Mississippi Leaders

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Entries - Entry Category: Mississippi Leaders

Butler, Ben F.

aka: Benjamin Franklin Butler
Benjamin Franklin Butler served as mayor of Osceola (Mississippi County) for nearly three decades and was a well-known figure in civic and political affairs at both the state and county level. His tireless advocacy for economic expansion resulted in Osceola’s transformation from a small farm town into an industrialized small city. Ben F. Butler was born in Osceola on January 29, 1894, to Clarence E. Butler and Ada Bragg Butler. Upon completion of his education in 1913, he went into business for himself, first as a car salesman and later in the farm implement business, eventually establishing an International Harvester dealership known as the Ben F. Butler Company. In 1919, he married Irene Tidwell of Memphis and had two sons, …

Semmes, Samuel Spencer

Samuel Semmes was a Civil War veteran, lawyer, and businessman in Mississippi County in the late nineteenth and early twentieth centuries. He served one term as the county judge. Samuel Spencer Semmes, the son of Raphael Semmes and Ann Elizabeth Spencer Semmes, was born in Cincinnati, Ohio, on March 4, 1838. His father, who was later the famed raider of the Confederate CSS Alabama, had moved to Ohio in 1834, marrying Ann in 1837. Semmes was the oldest of their six children. In about 1848, after serving in the Mexican War, Semmes’s father moved his family to near Mobile, Alabama, where Semmes spent his youth. By the early 1850s, he was attending the Jesuit school Spring Hill College in Mobile, …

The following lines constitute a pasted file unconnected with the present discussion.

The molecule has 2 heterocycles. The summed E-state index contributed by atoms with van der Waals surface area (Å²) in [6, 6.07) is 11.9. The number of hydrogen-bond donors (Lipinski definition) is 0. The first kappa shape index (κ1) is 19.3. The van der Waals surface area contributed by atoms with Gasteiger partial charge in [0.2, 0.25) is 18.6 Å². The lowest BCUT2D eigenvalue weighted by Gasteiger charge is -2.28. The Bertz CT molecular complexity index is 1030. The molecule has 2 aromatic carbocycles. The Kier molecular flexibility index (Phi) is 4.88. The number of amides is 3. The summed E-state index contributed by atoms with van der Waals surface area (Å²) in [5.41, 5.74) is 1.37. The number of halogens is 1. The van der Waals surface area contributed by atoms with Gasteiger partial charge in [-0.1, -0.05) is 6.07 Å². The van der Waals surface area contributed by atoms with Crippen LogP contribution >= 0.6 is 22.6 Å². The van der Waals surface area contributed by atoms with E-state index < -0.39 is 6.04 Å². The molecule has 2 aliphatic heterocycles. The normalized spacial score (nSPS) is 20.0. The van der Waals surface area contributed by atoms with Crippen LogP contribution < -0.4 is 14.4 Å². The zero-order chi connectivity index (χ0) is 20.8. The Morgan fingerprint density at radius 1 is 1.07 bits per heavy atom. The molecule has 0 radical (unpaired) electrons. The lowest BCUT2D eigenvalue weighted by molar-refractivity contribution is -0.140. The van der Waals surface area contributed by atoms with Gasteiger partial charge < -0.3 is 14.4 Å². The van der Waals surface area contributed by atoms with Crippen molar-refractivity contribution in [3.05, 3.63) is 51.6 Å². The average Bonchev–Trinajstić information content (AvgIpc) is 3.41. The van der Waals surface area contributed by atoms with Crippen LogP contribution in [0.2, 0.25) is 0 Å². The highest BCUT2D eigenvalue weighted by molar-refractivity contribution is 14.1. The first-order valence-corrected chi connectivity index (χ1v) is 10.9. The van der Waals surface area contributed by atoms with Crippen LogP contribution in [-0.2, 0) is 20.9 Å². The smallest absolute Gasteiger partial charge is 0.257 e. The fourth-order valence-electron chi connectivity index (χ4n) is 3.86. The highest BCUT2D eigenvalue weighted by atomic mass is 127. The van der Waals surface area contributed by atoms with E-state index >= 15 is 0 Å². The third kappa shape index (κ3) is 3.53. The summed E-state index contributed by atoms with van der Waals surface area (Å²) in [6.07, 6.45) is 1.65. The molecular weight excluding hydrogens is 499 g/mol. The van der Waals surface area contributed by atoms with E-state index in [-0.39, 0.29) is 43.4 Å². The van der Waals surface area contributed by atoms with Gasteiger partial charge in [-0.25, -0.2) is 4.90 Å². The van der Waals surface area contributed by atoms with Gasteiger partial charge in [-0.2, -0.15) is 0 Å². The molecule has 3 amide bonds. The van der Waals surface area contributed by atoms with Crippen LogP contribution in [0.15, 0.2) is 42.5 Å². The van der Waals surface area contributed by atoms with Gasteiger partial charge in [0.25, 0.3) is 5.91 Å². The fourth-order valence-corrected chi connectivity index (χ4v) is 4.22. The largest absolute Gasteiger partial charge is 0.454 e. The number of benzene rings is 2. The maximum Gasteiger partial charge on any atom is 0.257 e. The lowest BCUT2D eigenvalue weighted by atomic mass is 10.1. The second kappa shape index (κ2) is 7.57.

Wilson, Robert Edward Lee

Robert Edward Lee Wilson created a plantation empire out of the swamps of Mississippi County in the late nineteenth century, an empire that remains in place today. He was able to fashion his 65,000-acre plantation and lumbering operation by purchasing cut-over land considered worthless by less imaginative men and then draining and developing the swamps. His substantial holdings and creative financing allowed him to weather the economic catastrophe of the 1920s relatively unscathed. By the time the New Deal was implemented in 1933, Lee Wilson & Company was characterized as operating the largest cotton plantation in the South, and its founder enjoyed the kind of political and economic connections that made it possible for him to take best advantage of …